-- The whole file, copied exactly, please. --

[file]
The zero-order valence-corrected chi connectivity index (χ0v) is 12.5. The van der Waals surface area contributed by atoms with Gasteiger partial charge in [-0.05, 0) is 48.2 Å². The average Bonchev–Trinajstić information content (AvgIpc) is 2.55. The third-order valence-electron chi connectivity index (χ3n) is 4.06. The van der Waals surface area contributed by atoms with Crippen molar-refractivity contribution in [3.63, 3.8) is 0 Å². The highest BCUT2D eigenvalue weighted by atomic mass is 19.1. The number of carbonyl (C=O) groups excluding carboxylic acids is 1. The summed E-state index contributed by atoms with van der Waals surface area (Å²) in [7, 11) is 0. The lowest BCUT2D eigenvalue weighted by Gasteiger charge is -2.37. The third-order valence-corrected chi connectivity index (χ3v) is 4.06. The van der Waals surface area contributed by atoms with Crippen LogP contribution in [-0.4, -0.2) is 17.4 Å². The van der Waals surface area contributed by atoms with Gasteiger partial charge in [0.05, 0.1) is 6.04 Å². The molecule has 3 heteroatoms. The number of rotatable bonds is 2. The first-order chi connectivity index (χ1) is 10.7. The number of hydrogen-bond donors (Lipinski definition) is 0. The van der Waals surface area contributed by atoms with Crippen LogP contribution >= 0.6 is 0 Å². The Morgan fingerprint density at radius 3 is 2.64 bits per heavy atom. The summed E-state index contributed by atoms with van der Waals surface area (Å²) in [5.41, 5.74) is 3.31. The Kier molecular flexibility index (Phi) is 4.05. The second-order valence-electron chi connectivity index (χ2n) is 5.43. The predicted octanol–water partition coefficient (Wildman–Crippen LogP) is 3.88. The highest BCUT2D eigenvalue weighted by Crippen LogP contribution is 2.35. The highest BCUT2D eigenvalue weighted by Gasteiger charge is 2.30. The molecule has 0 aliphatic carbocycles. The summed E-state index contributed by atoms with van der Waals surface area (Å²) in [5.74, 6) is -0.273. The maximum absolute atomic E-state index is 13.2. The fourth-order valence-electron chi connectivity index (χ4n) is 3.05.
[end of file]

The zero-order valence-corrected chi connectivity index (χ0v) is 12.5. The van der Waals surface area contributed by atoms with Gasteiger partial charge in [-0.05, 0) is 48.2 Å². The average Bonchev–Trinajstić information content (AvgIpc) is 2.55. The third-order valence-electron chi connectivity index (χ3n) is 4.06. The van der Waals surface area contributed by atoms with Crippen molar-refractivity contribution in [3.63, 3.8) is 0 Å². The highest BCUT2D eigenvalue weighted by atomic mass is 19.1. The number of carbonyl (C=O) groups excluding carboxylic acids is 1. The summed E-state index contributed by atoms with van der Waals surface area (Å²) in [7, 11) is 0. The lowest BCUT2D eigenvalue weighted by Gasteiger charge is -2.37. The third-order valence-corrected chi connectivity index (χ3v) is 4.06. The van der Waals surface area contributed by atoms with Crippen LogP contribution in [-0.4, -0.2) is 17.4 Å². The van der Waals surface area contributed by atoms with Gasteiger partial charge in [0.05, 0.1) is 6.04 Å². The molecule has 3 heteroatoms. The number of rotatable bonds is 2. The first-order chi connectivity index (χ1) is 10.7. The number of hydrogen-bond donors (Lipinski definition) is 0. The van der Waals surface area contributed by atoms with Crippen LogP contribution >= 0.6 is 0 Å². The Morgan fingerprint density at radius 3 is 2.64 bits per heavy atom. The summed E-state index contributed by atoms with van der Waals surface area (Å²) in [5.41, 5.74) is 3.31. The Kier molecular flexibility index (Phi) is 4.05. The second-order valence-electron chi connectivity index (χ2n) is 5.43. The predicted octanol–water partition coefficient (Wildman–Crippen LogP) is 3.88. The highest BCUT2D eigenvalue weighted by Crippen LogP contribution is 2.35. The highest BCUT2D eigenvalue weighted by Gasteiger charge is 2.30. The molecule has 0 aliphatic carbocycles. The summed E-state index contributed by atoms with van der Waals surface area (Å²) in [5.74, 6) is -0.273. The maximum absolute atomic E-state index is 13.2. The fourth-order valence-electron chi connectivity index (χ4n) is 3.05.